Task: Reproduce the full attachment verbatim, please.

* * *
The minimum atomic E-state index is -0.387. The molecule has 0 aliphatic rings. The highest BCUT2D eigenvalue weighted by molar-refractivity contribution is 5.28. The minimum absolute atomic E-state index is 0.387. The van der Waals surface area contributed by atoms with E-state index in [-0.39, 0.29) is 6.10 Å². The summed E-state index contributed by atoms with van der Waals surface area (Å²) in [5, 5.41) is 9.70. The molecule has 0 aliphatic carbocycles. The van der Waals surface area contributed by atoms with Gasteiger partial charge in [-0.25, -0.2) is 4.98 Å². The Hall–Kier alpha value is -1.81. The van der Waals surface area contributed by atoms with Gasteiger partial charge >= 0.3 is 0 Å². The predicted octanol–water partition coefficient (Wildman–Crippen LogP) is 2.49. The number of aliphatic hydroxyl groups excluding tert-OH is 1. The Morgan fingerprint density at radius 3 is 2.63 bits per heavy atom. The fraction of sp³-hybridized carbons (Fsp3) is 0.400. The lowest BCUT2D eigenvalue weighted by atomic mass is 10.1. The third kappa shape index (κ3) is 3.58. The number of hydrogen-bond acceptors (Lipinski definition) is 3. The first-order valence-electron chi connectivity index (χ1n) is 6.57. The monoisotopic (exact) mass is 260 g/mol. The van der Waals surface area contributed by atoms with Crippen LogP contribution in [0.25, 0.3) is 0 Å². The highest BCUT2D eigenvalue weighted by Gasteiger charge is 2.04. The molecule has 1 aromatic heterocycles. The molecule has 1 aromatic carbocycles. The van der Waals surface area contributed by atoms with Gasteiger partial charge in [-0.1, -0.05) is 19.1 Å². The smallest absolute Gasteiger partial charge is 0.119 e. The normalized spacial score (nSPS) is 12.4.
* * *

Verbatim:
The minimum atomic E-state index is -0.387. The molecule has 0 aliphatic rings. The highest BCUT2D eigenvalue weighted by molar-refractivity contribution is 5.28. The minimum absolute atomic E-state index is 0.387. The van der Waals surface area contributed by atoms with E-state index in [-0.39, 0.29) is 6.10 Å². The summed E-state index contributed by atoms with van der Waals surface area (Å²) in [5, 5.41) is 9.70. The molecule has 0 aliphatic carbocycles. The van der Waals surface area contributed by atoms with Gasteiger partial charge in [-0.25, -0.2) is 4.98 Å². The Hall–Kier alpha value is -1.81. The van der Waals surface area contributed by atoms with Gasteiger partial charge >= 0.3 is 0 Å². The predicted octanol–water partition coefficient (Wildman–Crippen LogP) is 2.49. The number of aliphatic hydroxyl groups excluding tert-OH is 1. The Morgan fingerprint density at radius 3 is 2.63 bits per heavy atom. The fraction of sp³-hybridized carbons (Fsp3) is 0.400. The lowest BCUT2D eigenvalue weighted by atomic mass is 10.1. The third kappa shape index (κ3) is 3.58. The number of hydrogen-bond acceptors (Lipinski definition) is 3. The first-order valence-electron chi connectivity index (χ1n) is 6.57. The monoisotopic (exact) mass is 260 g/mol. The van der Waals surface area contributed by atoms with Crippen LogP contribution in [0.25, 0.3) is 0 Å². The highest BCUT2D eigenvalue weighted by Gasteiger charge is 2.04. The molecule has 1 aromatic heterocycles. The molecule has 1 aromatic carbocycles. The van der Waals surface area contributed by atoms with Gasteiger partial charge in [-0.1, -0.05) is 19.1 Å². The smallest absolute Gasteiger partial charge is 0.119 e. The normalized spacial score (nSPS) is 12.4.